It’s too soon to tell if test scores have improved schoolwide since implementing the four-day week, but Ketterling says her students are performing better on Idaho’s state reading test, which they take three times a year. “I’m not doing anything different, so the only thing I can think of is the four-day week,” she says. Homedale teachers suspect the extra weekend day gives students more time to relax and recharge for the week ahead.
The four-day weeks are helping some teachers learn more, too. At Sage International, a charter school in Boise with an abbreviated week for students, teachers use Fridays for extensive professional development. They share new teaching strategies and reflect on which ones have worked well in their classrooms. That time “allows us to steer the boat in the direction we see fit, and feel more respected as an educators,” says Zach Parker, a history teacher at Sage.
Some superintendents even claim having a four-day week helps with teacher recruitment and retention. Ketterling says Homedale’s four-day week schedule is a “huge incentive” for her to stay there although she could earn a higher salary elsewhere. And superintendent Rob Sauer says he hears from prospective teachers who are interested in Homedale because of the four-day week.
The shortened week is not a new phenomenon. Madison School District in South Dakota used the schedule as early as the 1931–32 school year, offering academics on the first four school days and extracurricular activities on the fifth. The schedule didn’t gain national popularity until the 1970s, though, when high gas prices caused by the 1973 Arab oil embargo left school districts scrambling to curb their energy consumption. School districts in Maine, New Mexico, and Massachusetts all began experimenting with the four-day week, claiming the switch saved heating and bussing costs.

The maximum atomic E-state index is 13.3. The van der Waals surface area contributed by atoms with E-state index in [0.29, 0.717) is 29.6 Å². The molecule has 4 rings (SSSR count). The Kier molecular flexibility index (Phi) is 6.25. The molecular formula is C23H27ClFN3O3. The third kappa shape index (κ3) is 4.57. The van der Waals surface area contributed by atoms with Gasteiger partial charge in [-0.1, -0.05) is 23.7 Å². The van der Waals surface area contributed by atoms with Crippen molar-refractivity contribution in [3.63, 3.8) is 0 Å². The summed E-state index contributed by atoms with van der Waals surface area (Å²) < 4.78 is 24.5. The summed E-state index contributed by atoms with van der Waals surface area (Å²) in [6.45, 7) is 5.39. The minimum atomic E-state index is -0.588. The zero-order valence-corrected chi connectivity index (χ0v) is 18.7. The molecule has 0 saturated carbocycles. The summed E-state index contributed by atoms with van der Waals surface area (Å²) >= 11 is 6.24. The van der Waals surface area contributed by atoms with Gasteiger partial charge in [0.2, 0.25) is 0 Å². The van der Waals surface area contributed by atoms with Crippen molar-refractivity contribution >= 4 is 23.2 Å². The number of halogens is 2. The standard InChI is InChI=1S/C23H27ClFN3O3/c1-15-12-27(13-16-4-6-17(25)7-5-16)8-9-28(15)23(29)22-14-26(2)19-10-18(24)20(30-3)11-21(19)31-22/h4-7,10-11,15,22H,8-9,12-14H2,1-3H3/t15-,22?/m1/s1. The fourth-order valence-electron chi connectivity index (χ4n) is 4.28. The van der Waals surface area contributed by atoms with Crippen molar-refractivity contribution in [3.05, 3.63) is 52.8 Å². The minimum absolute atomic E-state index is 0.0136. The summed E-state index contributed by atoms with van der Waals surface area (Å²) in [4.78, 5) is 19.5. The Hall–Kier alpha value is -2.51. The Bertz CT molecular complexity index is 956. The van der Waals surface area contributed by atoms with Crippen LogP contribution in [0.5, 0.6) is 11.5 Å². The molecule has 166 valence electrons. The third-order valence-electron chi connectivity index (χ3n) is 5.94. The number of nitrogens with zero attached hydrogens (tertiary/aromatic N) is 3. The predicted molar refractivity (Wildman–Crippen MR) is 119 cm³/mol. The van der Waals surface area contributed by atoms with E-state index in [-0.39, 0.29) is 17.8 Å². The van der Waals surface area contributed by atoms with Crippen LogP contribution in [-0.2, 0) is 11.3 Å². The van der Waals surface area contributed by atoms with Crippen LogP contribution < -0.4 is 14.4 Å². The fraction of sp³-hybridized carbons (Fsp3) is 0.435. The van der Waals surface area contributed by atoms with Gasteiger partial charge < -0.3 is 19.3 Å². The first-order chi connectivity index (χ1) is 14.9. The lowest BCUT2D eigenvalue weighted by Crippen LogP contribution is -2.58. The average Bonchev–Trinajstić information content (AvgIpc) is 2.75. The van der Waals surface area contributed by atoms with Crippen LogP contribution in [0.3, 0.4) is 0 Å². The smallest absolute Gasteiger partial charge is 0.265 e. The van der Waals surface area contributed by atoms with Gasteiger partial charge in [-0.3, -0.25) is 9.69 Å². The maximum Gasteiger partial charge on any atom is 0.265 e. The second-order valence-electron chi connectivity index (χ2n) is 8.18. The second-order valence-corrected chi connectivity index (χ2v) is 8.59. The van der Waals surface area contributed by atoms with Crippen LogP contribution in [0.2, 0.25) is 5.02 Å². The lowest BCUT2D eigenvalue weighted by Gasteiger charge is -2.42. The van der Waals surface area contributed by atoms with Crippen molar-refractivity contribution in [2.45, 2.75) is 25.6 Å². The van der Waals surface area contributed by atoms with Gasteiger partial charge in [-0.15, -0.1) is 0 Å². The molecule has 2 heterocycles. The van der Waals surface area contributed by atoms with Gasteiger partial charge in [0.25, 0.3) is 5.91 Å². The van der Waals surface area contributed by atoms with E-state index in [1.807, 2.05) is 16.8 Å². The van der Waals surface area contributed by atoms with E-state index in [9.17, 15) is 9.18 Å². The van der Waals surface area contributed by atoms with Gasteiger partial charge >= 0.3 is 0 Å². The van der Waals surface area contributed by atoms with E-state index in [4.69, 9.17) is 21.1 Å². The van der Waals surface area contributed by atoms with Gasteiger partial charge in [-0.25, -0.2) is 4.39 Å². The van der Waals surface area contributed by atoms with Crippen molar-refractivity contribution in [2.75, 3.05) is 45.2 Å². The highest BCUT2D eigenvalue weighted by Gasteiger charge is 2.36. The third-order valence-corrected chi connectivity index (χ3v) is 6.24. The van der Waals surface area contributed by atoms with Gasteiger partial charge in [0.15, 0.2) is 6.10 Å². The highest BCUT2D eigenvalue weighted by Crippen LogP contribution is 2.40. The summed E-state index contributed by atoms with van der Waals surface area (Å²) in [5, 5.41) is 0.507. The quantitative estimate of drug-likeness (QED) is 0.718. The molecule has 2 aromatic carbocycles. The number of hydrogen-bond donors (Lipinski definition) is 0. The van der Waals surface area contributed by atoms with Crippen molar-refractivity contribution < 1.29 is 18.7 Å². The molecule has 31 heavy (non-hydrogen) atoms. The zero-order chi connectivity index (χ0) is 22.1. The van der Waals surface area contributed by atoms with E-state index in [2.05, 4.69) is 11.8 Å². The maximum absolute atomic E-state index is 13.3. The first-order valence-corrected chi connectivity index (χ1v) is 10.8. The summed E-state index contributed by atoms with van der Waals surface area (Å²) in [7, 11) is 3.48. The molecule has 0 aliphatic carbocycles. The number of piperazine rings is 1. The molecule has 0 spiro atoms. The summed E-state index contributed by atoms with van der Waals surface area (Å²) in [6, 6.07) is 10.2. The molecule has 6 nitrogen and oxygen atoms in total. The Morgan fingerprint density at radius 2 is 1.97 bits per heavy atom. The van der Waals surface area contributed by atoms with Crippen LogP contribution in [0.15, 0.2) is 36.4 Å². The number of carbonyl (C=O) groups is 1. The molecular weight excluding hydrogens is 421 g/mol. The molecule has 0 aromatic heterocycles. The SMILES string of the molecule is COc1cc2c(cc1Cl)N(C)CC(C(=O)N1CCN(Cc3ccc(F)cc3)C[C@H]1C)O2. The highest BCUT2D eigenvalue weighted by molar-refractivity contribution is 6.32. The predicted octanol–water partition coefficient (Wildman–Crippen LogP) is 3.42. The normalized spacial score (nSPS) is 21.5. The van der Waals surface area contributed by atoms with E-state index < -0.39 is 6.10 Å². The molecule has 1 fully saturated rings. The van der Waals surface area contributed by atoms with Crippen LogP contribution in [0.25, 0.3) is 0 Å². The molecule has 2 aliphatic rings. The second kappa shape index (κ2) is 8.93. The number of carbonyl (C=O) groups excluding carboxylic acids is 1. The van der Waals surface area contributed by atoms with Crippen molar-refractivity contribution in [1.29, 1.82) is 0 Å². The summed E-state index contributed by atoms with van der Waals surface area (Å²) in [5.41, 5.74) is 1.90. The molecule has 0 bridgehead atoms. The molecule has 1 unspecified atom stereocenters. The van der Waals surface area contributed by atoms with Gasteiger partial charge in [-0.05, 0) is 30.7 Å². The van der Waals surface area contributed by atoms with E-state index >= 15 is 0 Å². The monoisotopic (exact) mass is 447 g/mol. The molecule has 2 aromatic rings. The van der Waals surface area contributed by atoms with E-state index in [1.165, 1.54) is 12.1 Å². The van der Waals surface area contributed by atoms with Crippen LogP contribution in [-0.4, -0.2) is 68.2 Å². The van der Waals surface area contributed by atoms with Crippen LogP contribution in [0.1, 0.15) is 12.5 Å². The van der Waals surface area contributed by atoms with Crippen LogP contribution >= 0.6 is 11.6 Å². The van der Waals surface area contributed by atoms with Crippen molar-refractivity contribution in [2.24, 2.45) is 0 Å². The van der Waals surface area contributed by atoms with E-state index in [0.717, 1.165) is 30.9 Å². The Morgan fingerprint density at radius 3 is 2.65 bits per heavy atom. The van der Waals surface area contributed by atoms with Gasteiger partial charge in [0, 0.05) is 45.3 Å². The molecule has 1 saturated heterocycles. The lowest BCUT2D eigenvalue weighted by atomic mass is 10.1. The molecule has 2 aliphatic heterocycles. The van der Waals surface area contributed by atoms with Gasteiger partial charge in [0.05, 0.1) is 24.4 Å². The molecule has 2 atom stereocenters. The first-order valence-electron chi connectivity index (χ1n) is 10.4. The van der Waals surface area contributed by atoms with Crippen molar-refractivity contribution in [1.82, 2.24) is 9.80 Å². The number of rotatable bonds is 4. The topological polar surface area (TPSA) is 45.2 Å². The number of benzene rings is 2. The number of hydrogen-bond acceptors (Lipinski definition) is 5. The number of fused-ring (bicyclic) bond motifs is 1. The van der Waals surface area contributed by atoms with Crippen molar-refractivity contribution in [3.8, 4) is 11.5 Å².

Since the 1970s, many states have moved from enforcing a minimum number of school days per year to a minimum number of instructional hours, allowing the four-day week (and other alternative schedules) to flourish.
While studies examining the four-day week over time have given us little quantitative proof that it helps or hurts student achievement, some schools have seen marginal increases in standardized test scores after making the switch. Others have seen scores dip or remain the same. Even in cases where districts have seen scores change, it’s almost impossible to determine whether changes happened as a result of the four-day week or other factors.
The lack of evidence hasn’t stopped more districts from adopting the four-day schedule, which worries some politicians and education experts. Paul Hill, who chairs the Rural Opportunities Consortium of Idaho and is working on a paper that explores benefits and risks of the four-day week, worries that the switch could lead to long-term bad habits. Though teachers might initially commit to working on Fridays, that motivation could wane over time, especially if districts aren’t paying attention.
Hill also says that though schools are trying to compare test scores from the four- and five-day schedules, they’re not investigating whether the test scores of low-income students disproportionately sink as a result of the switch. (Many schools using the four-day week are so small that they don’t have big enough subpopulations to make statistically valid comparisons.)
Indeed, the slimmer schedule has backfired in some communities that serve mostly low-income students. Several predominantly low-income districts in Kentucky decided to abandon the four-day week after test scores dipped and concerns arose over students missing meals they would have received at school. In Minnesota, the state education department has been ordering districts to revert back to five-day schedules if low-income students, specifically, fail to make academic progress. And in Council, Idaho, where a majority of students receive free or reduced lunch, parents and officials voted to abandon the elementary school’s four-day week schedule after a two-year experiment (students in grades seven through 12 still follow the abbreviated schedule).